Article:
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How (and why) to watch the Overwatch League grand finals

How (and why) to watch the Overwatch League grand finals


Brackets are busted, favorites are bounced out, and we have to live in a world where the Houston Outlaws could very well win it all.

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Photo from the Overwatch League playoffs featuring Florida Mayhem player Isaiah “Hydron” Rodriguez in a black and pink Mayhem jersey wearing heavy headphones yelling at a computer screen while playing Overwatch 2
Image: Joe Brady

The Overwatch League playoffs are already underway, but it’s not too late to catch the first live grand finals event in two years on Friday, November 4th, broadcast on YouTube. (Get the full playoff schedule here.) We don’t know yet which two teams will be competing in the final match, and any attempt to predict the participants is an act of monumental hubris. 

Depending on your perspective, the Overwatch League has this either frustrating or exciting tradition of introducing balance patches right before the playoffs. When that happens, the game’s strategies, known as metas, that have been solidified over the last few weeks of the season are tossed out, and teams have to adapt quickly to a new style of play. 

For this year’s playoffs, Overwatch 2’s newest hero Kiriko was added, and her presence has been a predictable shock to the system, pun very much intended. Her ultimate ability, Kitsune Rush, has had such a dramatic impact on the way the game is played, reducing cooldowns and increasing fire rates, that slower heroes like Reaper and, shockingly, Roadhog are seeing playtime. Her introduction has made it so that teams that have been solidly mediocre are now favored to win it all, while teams that have only known success are fighting for their tournament lives in the playoff’s losers bracket.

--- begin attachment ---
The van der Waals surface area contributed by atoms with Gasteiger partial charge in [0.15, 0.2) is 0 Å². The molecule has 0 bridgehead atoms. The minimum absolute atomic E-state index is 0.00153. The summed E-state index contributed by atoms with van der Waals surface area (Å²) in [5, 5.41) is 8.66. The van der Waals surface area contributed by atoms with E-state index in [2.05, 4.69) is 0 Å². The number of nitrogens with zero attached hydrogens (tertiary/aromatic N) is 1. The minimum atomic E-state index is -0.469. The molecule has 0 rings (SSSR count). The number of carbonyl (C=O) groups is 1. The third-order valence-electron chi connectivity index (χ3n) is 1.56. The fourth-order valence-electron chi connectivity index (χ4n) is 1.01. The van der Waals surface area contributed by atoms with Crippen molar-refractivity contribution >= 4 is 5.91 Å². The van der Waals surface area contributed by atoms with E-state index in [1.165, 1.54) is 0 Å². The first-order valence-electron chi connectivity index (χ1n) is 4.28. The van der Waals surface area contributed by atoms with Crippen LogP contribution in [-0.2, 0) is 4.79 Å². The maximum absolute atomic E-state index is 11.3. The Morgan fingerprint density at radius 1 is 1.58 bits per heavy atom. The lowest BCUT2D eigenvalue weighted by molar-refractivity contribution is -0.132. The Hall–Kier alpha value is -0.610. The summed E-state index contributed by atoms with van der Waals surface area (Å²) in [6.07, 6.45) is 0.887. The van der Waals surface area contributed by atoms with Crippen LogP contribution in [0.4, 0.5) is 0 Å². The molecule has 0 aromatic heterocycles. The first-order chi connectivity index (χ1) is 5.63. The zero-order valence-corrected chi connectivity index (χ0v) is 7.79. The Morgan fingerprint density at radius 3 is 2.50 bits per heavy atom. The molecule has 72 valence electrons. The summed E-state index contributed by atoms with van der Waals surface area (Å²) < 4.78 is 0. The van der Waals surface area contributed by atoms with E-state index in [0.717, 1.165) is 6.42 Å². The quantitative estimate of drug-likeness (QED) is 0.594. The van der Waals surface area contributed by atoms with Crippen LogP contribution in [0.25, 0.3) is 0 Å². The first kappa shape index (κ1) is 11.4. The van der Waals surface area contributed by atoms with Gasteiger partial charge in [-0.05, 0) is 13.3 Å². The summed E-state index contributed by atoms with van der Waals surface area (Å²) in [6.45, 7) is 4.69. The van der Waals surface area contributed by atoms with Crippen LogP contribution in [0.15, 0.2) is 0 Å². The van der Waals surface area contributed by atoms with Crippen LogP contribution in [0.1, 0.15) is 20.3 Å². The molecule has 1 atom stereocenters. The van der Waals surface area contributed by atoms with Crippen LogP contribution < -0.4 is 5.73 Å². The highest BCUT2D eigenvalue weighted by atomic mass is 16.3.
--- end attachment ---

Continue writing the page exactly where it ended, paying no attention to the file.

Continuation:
This happened to my Shanghai Dragons. They, like the two-time Overwatch League champions San Francisco Shock, were unable to adapt to the new Kiriko world order and were sent to the losers bracket, where they lost again, exiting the tournament. I’m sad, but don’t mourn for me. With the Dragons out, I am now freed from the burdens of fandom, able to simply enjoy matches without the stress of worrying if my team is good enough to beat whoever I’m watching. 

Photo from the Overwatch League 2022 playoffs featuring Atlanta Reign player Blake “Gator” Scott wearing heavy black headphones yelling at a computer screen while playing Overwatch 2
Image: Joe Brady

I’m excited for the final match of the playoffs because this might be the first year we get a grand final that’s not a total blowout. In the four previous years, only one final wasn’t a complete sweep, and even then, it wasn’t the closest of matches. Adding to that excitement is the fact that these finals will be broadcast live from the Anaheim Convention Center, the home of BlizzCon, for the first live finals since 2019. 

Watching competitive Overwatch live is a completely different animal from watching at home. Even the League’s biggest skeptics fall prey to the excited roar of the crowd. The energy and hype are unreal, and even if you watch from home, you can’t help feeling the tug of, “Okay, I get it now.” 

In grand finals of years past, Blizzard invited musical acts like Zedd and Questlove to perform the esports equivalent of a half-time show. There hasn’t been (and likely won’t be) a super special guest this year, but who knows, maybe DJ Khaled will return for another unforgettable, highly memeable appearance.

The Overwatch League season 5 playoffs have been a shitshow, and I mean that in the most affectionate way possible. Prediction brackets have been broken and grand finals favorites have been unceremoniously bounced from the competition in the early rounds. The best days of the competition are ahead, culminating in a grand finals on Friday that will undoubtedly be one of the wildest matches you don’t want to miss.